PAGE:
How Hail Forms Hailstorm Information

Hailstorm Information

Hail is a form of precipitation that falls in the form of ice. Hail can range in size from the size of peas to the size grapefruits – roughly 12cm in diameter. But how does hail grow to such a size?

Hailstorm information
Hailstorm information

When thunderstorms develop with solid updrafts within very unstable environments, in the right conditions hail can fall into the updraft and get dragged up several times – each time growing another layer of ice – similar in structure to onions. If the storm is particularly powerful, the updrafts are able to sustain or recycle much larger hailstones. The most powerful storms that are more likely to be able to achieve this are supercells. Supercells are storms with persistently rotating updrafts. Supercells are also storms that are long lived and virtually self sufficient in that they drive their own circulations and updraft and downdraft combinations. Their structure are also designed efficiently in that the updrafts do not compete with the downdraft. This is why they are able to sustain themselves for such a long period of time. Supercells are known to produce most of the known giant hail events. More often than not, when they hit metropolitan areas, the damage produced often runs into the tens or hundreds of millions of dollars. Recent studies have also suggested that storms that have supercell characteristics but are not supercells by pure definition can also produce giant hailstones!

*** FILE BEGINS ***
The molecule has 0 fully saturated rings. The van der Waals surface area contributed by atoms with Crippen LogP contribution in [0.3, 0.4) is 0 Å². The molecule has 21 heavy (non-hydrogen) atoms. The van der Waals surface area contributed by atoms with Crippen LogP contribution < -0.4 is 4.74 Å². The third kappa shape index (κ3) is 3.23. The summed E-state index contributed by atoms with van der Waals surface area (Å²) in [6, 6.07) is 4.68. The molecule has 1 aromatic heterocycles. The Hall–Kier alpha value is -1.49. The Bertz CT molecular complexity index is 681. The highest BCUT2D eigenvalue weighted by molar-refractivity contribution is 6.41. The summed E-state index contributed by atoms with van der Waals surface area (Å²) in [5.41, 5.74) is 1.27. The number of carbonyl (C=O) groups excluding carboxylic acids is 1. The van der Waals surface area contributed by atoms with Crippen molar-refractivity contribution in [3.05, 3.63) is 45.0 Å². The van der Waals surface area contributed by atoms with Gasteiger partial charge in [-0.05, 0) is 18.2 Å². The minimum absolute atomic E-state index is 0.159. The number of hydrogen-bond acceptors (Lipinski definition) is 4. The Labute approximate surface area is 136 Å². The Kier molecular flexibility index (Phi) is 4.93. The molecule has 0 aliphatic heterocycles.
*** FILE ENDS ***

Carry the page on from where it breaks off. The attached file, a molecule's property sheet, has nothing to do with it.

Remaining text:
Hailstone layers
Hailstone layers

Structure of a hailstone

Hailstones are very interesting to look at! When observing them, scientists can observe an onion shell layer structure of the hailstone. These layers develop because the hailstone grows as it rises and falls within the updrafts. As the hailstone moves up and down, it comes into contact with many other water droplets within the cloud and grows further and then freezes beyond the freezing layer!

 

Hailstones also form different shapes. In fact, it is often a great way to know what is happening within the storm environment. Hailstones shaped like torpedoes and also with spikes tend to be involved with turbulent activity. It is believed that melting may be involved and refreezing which explains the spikes.

giant-hailstone-shapes Hailstorm information
Hailstorm information
windscreen-punctured-by-hailstones
Hailstorm information

Hailstones particularly giant hailstones can leave severe destruction. Such hailstones can puncture the windows of cars (this one occurring during the violent hailstorm that hit Blacktown in 2007). Roof damage is also a feature as roof tiles are cracked or shattered under the impact from these hailstones.hail-damage-on-roofhailstone-on-hand

Australian Dunoon tornado revisited

A new video of the Dunoon tornado from 2007 has been gaining popularity of late. This video is a full version of tornado with most of the never seen before cuts. This tornado was a logn lived tornado by Australian standards and caused some damage to building as well as destroying a church in Dunoon. The video shows Maccadamia Nut trees being hurled around the tornado and in one case a sheet of corrugated iron is hurled into the substation to produce the famous spectacular explosion! It is however the period prior with the initial touch down and latter part of the tornado that have been added and provide a true picture of the whole event!